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180. WEIGH ANCHOR AND SET SAILS (2)









Dreaming of sailing again, yes, and making plans to find a crew position on a cruising sailboat, I've joined a number of sailing forums on the world wide web. On 'cruisersforum' you find all sorts of conversations between sailors in various parts of the world. It is not so diversified actually. They are mostly english speaking men. I tiptoed in one conversation the other day about a sailing plan from Cairns on the eastern coast of Australia to Auckland in New Zealand. Here's my observation:

Hi,
The tradewinds are not that regular any more. I wouldn't sail that distance in a straight line anyway. Nothing is a straight line on the ocean as you know.
I sailed Noumea-Bundaberg once, Noumea-Auckland once, Noumea-Opua once.
If you could sail from Cairns to Noumea
... yes but not at this time of year. Anyway from New Caledonia you don't even have to tack once! From Noumea to Lord Howe the south easterlies push you to the west of Lord Howe and then the south westerlies push you straight into the Bay of Islands.
But don't take my word for it!

It does not sound too professional, does it? Coming from a woman writing from a village in the middle of France, it may even sound ludicrous. I think it is time I finish telling the story of my sailing trip from Noumea to Auckland as part of the crew on a cutter in November 1997. The first part is in my post 74. WEIGH ANCHOR AND SET SAILS (1).

The boat was a cutter. One important thing about a cutter is that it has a stay sail. It did come in handy. We were 5 on board, the 80 year old kiwi captain who had built the boat himself, his kiwi son, myself and the 2 new french recruits, i.e. 3 men and 2 women, the age range being from 80 to 30: a mixed bunch in other words, speaking 2 tongues, 2 genders, 2 nationalities, old and new, experienced and newbies.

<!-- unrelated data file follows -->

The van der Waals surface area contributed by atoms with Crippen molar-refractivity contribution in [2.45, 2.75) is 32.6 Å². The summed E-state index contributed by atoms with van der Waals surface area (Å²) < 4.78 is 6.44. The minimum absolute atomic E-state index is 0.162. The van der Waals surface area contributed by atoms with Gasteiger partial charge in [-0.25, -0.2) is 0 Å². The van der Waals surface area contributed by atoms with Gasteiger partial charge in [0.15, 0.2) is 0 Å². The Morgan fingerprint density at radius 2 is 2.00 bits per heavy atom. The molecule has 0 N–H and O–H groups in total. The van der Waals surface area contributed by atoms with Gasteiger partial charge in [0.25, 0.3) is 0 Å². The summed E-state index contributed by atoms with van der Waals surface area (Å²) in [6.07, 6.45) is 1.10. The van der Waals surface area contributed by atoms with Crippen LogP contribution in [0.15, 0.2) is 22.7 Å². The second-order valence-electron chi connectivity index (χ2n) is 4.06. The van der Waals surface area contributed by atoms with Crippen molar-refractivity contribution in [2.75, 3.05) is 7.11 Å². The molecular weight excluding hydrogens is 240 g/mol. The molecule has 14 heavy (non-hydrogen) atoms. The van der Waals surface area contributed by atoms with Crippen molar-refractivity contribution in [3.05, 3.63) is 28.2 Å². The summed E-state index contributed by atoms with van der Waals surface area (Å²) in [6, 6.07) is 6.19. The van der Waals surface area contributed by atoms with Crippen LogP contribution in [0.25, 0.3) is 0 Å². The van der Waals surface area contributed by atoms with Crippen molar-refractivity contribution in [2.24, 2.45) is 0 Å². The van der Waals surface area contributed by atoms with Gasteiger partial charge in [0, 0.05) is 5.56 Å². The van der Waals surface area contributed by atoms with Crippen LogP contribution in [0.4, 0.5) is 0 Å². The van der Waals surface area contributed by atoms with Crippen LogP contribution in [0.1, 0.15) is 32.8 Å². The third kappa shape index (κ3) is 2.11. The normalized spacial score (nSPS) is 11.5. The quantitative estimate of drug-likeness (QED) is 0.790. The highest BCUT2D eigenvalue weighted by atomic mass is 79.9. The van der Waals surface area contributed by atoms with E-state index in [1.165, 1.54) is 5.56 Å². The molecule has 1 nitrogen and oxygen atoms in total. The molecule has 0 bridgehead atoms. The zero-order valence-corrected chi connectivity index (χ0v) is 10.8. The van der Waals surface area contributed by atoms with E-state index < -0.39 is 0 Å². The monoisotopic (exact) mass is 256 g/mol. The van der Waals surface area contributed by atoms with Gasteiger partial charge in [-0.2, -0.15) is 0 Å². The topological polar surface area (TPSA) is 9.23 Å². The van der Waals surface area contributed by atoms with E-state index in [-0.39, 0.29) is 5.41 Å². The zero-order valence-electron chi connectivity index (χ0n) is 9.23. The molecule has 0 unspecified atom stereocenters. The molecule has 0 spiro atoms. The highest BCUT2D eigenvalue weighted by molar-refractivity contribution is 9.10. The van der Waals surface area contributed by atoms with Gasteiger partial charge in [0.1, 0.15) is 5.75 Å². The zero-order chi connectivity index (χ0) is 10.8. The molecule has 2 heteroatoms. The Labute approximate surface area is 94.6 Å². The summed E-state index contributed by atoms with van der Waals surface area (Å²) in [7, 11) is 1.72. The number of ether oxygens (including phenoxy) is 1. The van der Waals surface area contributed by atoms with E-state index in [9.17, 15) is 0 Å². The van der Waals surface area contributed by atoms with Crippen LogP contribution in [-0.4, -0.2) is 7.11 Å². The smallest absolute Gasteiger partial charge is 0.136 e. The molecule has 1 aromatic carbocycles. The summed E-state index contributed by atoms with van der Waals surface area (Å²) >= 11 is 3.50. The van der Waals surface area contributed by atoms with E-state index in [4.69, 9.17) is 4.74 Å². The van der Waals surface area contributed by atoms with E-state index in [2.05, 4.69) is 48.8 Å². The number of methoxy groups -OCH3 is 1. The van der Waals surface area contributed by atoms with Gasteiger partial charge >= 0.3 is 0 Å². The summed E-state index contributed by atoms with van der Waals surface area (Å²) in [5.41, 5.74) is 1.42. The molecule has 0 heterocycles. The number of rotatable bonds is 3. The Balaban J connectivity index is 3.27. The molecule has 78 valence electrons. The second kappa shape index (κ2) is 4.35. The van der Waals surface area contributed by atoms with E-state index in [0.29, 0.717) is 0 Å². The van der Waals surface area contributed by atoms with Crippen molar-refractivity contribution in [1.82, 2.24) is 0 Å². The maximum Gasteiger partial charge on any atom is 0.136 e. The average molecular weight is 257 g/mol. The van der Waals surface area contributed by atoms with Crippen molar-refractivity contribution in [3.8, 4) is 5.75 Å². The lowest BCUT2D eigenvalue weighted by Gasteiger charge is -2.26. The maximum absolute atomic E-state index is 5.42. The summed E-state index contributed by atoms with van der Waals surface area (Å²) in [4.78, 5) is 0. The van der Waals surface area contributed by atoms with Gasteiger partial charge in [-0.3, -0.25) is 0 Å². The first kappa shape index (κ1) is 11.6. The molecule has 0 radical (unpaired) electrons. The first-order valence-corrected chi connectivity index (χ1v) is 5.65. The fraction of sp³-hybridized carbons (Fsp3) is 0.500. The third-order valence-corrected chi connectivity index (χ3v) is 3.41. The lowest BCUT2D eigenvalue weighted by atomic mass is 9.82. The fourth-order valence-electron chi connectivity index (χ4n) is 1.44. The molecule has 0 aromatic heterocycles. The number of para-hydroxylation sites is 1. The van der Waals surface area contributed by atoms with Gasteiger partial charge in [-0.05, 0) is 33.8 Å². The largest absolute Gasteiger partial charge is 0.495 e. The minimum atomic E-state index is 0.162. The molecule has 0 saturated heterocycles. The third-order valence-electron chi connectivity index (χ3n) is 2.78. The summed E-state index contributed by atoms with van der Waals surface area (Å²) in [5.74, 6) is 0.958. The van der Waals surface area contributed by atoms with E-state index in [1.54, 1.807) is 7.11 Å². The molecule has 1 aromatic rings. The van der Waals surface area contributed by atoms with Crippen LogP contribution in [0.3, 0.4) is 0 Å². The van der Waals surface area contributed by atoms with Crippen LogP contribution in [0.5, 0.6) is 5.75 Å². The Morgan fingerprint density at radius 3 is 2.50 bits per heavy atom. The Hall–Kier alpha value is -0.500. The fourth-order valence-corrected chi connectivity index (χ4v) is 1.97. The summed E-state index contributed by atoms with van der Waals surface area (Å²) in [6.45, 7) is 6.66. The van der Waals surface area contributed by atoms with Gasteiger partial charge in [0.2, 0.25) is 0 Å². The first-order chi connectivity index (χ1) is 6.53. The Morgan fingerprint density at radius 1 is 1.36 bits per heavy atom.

Leaving Noumea late October or beginning November is already quite late. The summer season is arriving in the tropical zone with threats of cyclones and getting into NZ waters at that time is known as likely to meet rough conditions.  

We left the Noumea marina on a nice day crossing the lagoon on smooth waters up to the pass and then hitting the high swell of the ocean outside the pass. That's when you realize the sea is big and your 40 odd feet long boat is small. That's when I started vomiting. The son's captain started vomiting too to a lesser degree. The 2 newbies were fine and looked at these so-called experienced sailors turned green sitting lump by the rail on the down wind side of the cutter. The show did not last too long fortunately and we took turns at the helm steering and rigging the sails for a long trip.

If you look on a flat map a line going from Noumea to Auckland is just about due south, Auckland being only a few degrees longitude east of Noumea. But a sailboat under sails never goes straight. The line over the surface of the earth is curved to start with and the wind is going to make you zigzag abundantly.  

So the shortest way from A to B is not usually a straight line. The shortest way in time is the one where you will tack a minimum of times. I learned this great lesson on that crossing. The wise captain made us set the sails to head for Norfolk island, i.e. towards the south west. In that direction the south east trade wind was steady and we could go a long way without tacking at all.

We rounded Norfolk to the west of it sailing slowly past it all day. Us crew started fidjetting arguing that if we did not tack we were going to end up in Tasmania. The captain calmly said there was no point getting nervous, the wind would soon turn. We sailed past the west coast of Norfolk. We would have loved to go into harbor and have a beer at a pub there. Fancy sending a postcard from Norfolk! This island had been the jail of the convict colony. It had been chosen for its impossible approach by boat. Our captain refused to waste time on a difficult landing. We sailed past the west coast of Norfolk without stopping and without tacking.

The next day as predicted by the captain the wind turned and started blowing from the south west. We just left the nose of the cutter point towards New Zealand at last. Not the usual tack where you work hard at pushing or pulling the rudder and adapting your sails. No. The sails wanted to shift and the boat wanted to point in another direction. A nice feeling. Zen like.  
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